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What Will I Learn?
By successfully completing an associate degree with emphasis in astronomy you will have the ability to:
- Transfer your skills to a four-year bachelor's degree-granting astronomy program.
- Interpret and apply basic principles and laws governing the natural world.
- Perform experiments using common laboratory techniques and analyze their results.
- Creatively apply mathematics to solve science based problems.
- Critically evaluate and analyze information.
- Communicate scientific ideas and solutions effectively both in writing and verbally.
What Is The Occupational Outlook?
People with degrees in astronomy are usually employed as researchers or technicians by a wide variety of industries including government, higher education, telecommunication, and industrial manufacturing. The current outlook is that the demand for people with degrees in astronomy will grow more slowly than average. For more detailed information, including salary ranges, go to the U.S. Department of Labor Web site. 1
What Are My Options?
The associate degree with emphasis in astronomy is designed for students planning to complete the first two years of study leading to a baccalaureate degree and major in astronomy at a four-year college or university.
Courses completed in the associate in science degree at Heartland may be transferred to a four-year bachelor's degree granting institution to pursue an astronomy degree. Starting your course work at Heartland Community College has several advantages that include:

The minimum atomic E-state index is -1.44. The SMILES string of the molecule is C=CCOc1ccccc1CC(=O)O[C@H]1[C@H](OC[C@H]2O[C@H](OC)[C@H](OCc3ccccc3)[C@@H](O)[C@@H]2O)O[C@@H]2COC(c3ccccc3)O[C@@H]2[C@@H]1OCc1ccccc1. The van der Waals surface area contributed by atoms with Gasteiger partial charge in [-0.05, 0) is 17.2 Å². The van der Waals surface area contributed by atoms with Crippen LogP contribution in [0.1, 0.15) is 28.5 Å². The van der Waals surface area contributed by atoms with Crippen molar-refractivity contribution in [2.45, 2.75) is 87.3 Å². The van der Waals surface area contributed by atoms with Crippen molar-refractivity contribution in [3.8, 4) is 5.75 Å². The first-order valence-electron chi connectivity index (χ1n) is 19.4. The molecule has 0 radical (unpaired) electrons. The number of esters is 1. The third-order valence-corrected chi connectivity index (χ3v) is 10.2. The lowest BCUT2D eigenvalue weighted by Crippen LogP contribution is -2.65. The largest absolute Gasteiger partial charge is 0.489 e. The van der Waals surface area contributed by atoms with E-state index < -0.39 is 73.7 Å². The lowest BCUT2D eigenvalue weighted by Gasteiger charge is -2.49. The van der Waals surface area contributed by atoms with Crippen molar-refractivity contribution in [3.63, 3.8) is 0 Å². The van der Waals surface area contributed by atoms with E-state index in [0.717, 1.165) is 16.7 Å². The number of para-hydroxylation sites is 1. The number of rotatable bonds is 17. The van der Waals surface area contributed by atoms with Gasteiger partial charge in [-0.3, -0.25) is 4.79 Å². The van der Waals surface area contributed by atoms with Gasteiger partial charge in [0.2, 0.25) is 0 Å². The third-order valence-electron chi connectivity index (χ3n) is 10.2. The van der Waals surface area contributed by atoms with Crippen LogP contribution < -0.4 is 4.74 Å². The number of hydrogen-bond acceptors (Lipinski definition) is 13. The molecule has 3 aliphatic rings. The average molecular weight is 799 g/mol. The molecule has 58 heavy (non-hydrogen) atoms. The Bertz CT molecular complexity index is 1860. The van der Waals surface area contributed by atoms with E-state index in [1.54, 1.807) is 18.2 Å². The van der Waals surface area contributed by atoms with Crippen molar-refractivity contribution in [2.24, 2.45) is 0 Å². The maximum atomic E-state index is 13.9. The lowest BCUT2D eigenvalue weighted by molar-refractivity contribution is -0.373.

- Small class sizes: Small classes allow for more interaction between students and the instructor. At a large university, lecture sections can be as large as 500 students.
- More access to a dedicated, highly qualified instructor: Most large universities employ graduate students as teaching assistants who have little or no experience teaching.
- Lower costs: Tuition and fees are considerably less at Heartland Community College.
- Being prepared for junior and senior level work: The course content in Heartland's astronomy courses is identical to that at any four-year institution. After transferring, community college students perform slightly better than native students at their respective institutions, based on GPA data.
- Bureau of Labor Statistics, U.S. Department of Labor, Occupational Outlook Handbook, Physicists and Astronomers, on the Internet at http://www.bls.gov/oco/ocos052.htm